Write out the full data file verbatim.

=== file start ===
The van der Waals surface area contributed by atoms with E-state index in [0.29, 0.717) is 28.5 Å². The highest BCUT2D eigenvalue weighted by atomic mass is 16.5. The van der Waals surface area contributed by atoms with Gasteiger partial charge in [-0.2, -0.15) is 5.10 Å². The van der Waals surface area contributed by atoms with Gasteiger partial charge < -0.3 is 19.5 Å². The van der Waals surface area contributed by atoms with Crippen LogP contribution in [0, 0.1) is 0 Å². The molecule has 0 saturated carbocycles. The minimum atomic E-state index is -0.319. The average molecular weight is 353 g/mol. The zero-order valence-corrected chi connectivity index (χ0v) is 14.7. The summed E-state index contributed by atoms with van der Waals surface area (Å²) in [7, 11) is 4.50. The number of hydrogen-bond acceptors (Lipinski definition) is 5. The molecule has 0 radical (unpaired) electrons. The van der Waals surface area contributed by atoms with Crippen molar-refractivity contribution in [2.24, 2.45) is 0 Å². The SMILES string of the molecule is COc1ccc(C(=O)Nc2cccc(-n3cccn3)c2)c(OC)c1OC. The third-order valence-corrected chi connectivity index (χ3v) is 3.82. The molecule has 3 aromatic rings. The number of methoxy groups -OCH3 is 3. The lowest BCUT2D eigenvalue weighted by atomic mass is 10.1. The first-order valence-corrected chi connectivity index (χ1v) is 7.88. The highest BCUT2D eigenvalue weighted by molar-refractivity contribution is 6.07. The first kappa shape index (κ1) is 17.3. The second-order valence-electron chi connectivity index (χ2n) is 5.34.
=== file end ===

The van der Waals surface area contributed by atoms with E-state index in [0.29, 0.717) is 28.5 Å². The highest BCUT2D eigenvalue weighted by atomic mass is 16.5. The van der Waals surface area contributed by atoms with Gasteiger partial charge in [-0.2, -0.15) is 5.10 Å². The van der Waals surface area contributed by atoms with Gasteiger partial charge < -0.3 is 19.5 Å². The van der Waals surface area contributed by atoms with Crippen LogP contribution in [0, 0.1) is 0 Å². The molecule has 0 saturated carbocycles. The minimum atomic E-state index is -0.319. The average molecular weight is 353 g/mol. The zero-order valence-corrected chi connectivity index (χ0v) is 14.7. The summed E-state index contributed by atoms with van der Waals surface area (Å²) in [7, 11) is 4.50. The number of hydrogen-bond acceptors (Lipinski definition) is 5. The molecule has 0 radical (unpaired) electrons. The van der Waals surface area contributed by atoms with Crippen molar-refractivity contribution in [2.24, 2.45) is 0 Å². The SMILES string of the molecule is COc1ccc(C(=O)Nc2cccc(-n3cccn3)c2)c(OC)c1OC. The third-order valence-corrected chi connectivity index (χ3v) is 3.82. The molecule has 3 aromatic rings. The number of methoxy groups -OCH3 is 3. The lowest BCUT2D eigenvalue weighted by atomic mass is 10.1. The first-order valence-corrected chi connectivity index (χ1v) is 7.88. The highest BCUT2D eigenvalue weighted by molar-refractivity contribution is 6.07. The first kappa shape index (κ1) is 17.3. The second-order valence-electron chi connectivity index (χ2n) is 5.34.